Making Green While Being Green in the Oil and Gas Industry – An Interview with Darren Jamison President & CEO

April 27, 2022

Oil field with silhouette of pumpjacks and workers

Tell us about Capstone Green Energy. A little history and where you are currently.

Capstone originally started in the 1980s as a 30-kw mileage range extender for electric vehicles. The company was specifically interested in getting their product into buses and trucks. Though they had good working prototypes and did work for Ford, General Motors, and Saturn, they quickly saw there wasn’t really any commitment from the U.S. automotive industry to move toward electric, and the market wasn't materializing. They decided to move toward the stationary power market, but with a 30-kw microturbine, which ironically, wasn't very well suited for the stationary power market. So, they developed a 65-kw unit. That was better, but still a little undersized for most industrial and commercial applications.

When I joined Capstone in December 2006, the company had done some work on MW-scale technology, but they put it on the backburner. I saw an opportunity to transform the business by providing larger power solutions and brought United Technologies on board to fund the development of what would become the C200. With $12 million in cash and Hamilton Sunstrand as well as Pratt & Whitney providing engineering support, we were able to get the C200 commercially available in 18 months. The C200 eventually turned into the C1000, which is now our flagship product. 

With the oil and gas market, we saw that the shale boom in the U.S. provided an opportunity to use the associated gas as a fuel for our microturbine. It was a win-win: a great way to help oil and gas producers quickly get product out of the ground without requiring air quality permits or having to bring in landlines from utilities. By 2015, roughly 70% of our revenue was oil and gas in U.S. and worldwide.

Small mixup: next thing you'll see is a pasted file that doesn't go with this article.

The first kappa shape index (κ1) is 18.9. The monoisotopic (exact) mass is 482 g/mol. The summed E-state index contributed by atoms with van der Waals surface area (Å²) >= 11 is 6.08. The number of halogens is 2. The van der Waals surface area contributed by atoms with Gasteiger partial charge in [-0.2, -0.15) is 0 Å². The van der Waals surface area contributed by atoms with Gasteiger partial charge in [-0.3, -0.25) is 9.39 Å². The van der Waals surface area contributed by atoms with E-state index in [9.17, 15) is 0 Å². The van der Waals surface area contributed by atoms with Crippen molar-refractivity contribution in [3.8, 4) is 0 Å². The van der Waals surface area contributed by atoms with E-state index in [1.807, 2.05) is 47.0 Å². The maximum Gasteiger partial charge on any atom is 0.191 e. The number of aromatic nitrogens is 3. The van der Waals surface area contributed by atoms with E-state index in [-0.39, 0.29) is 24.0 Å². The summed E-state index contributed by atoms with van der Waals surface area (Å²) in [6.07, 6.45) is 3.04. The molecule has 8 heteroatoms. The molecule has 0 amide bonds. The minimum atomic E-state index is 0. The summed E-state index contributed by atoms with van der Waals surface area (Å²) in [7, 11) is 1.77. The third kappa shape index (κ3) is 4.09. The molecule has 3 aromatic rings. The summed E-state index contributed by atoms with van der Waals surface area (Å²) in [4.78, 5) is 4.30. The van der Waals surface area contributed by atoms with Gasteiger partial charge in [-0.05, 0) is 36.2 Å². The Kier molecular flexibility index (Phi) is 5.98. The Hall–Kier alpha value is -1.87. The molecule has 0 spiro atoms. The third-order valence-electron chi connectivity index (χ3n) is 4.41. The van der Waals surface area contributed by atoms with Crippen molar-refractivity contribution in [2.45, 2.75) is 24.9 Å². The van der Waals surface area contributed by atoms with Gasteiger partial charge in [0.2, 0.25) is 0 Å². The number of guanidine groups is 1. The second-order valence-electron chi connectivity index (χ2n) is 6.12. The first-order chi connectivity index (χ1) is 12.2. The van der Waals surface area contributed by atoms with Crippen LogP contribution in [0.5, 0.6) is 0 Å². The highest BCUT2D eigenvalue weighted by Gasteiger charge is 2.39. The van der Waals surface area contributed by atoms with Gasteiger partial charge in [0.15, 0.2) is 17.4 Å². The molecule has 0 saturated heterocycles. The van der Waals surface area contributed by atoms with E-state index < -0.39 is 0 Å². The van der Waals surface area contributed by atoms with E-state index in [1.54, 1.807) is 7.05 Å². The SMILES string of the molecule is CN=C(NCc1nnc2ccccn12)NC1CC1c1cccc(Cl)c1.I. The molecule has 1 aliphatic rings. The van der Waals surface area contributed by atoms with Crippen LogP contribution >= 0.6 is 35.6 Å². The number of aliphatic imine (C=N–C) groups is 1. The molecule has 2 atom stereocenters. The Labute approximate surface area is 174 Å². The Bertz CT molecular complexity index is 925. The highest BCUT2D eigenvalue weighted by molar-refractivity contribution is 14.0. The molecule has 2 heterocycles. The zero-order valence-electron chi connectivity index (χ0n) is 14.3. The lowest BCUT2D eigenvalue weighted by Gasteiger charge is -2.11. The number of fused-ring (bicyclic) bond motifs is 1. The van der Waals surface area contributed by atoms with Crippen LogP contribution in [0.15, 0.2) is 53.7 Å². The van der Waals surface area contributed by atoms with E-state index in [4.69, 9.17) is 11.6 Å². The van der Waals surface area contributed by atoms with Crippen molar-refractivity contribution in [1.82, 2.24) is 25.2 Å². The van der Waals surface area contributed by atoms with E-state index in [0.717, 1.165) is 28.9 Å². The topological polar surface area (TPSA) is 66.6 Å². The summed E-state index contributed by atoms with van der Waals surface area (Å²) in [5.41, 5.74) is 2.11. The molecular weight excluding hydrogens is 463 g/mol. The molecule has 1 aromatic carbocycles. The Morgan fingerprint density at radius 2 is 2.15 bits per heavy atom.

What is the oil & gas market for Capstone like today?

Currently, oil and gas customers make up about 30% of our total revenue, but we're seeing a resurgence in that market for several reasons many having to do with environmental issues since our turbines can run on the associated gas produced in the industry.

Obviously, oil prices are now over $100 a barrel, so there's more interest in oil and gas activity and infrastructure. We’re also seeing more countries and governments look to restrict or eliminate the environmental impact of flaring the associated gas. There’s also more Environmental, Social and Corporate Governance (ESG) pressure on oil companies to lower their carbon footprint in field. And now, there is the emergence of bitcoin mining. Bitcoin miners need a lot of power and so they want a lower cost of energy, but they also want to be green. These miners have started locating their operations on closed in oil wells so they can run on the associated gas. We’ve done three projects of this kind to date. Our most recent is in Pittsburgh on a closed oil lease where they’re running our microturbines on the associated gas and producing 4 MW. It’s a great way to make use of that stranded asset that would normally be flared, which would further exacerbate climate change. Instead, we can make bitcoins in an environmentally friendly way.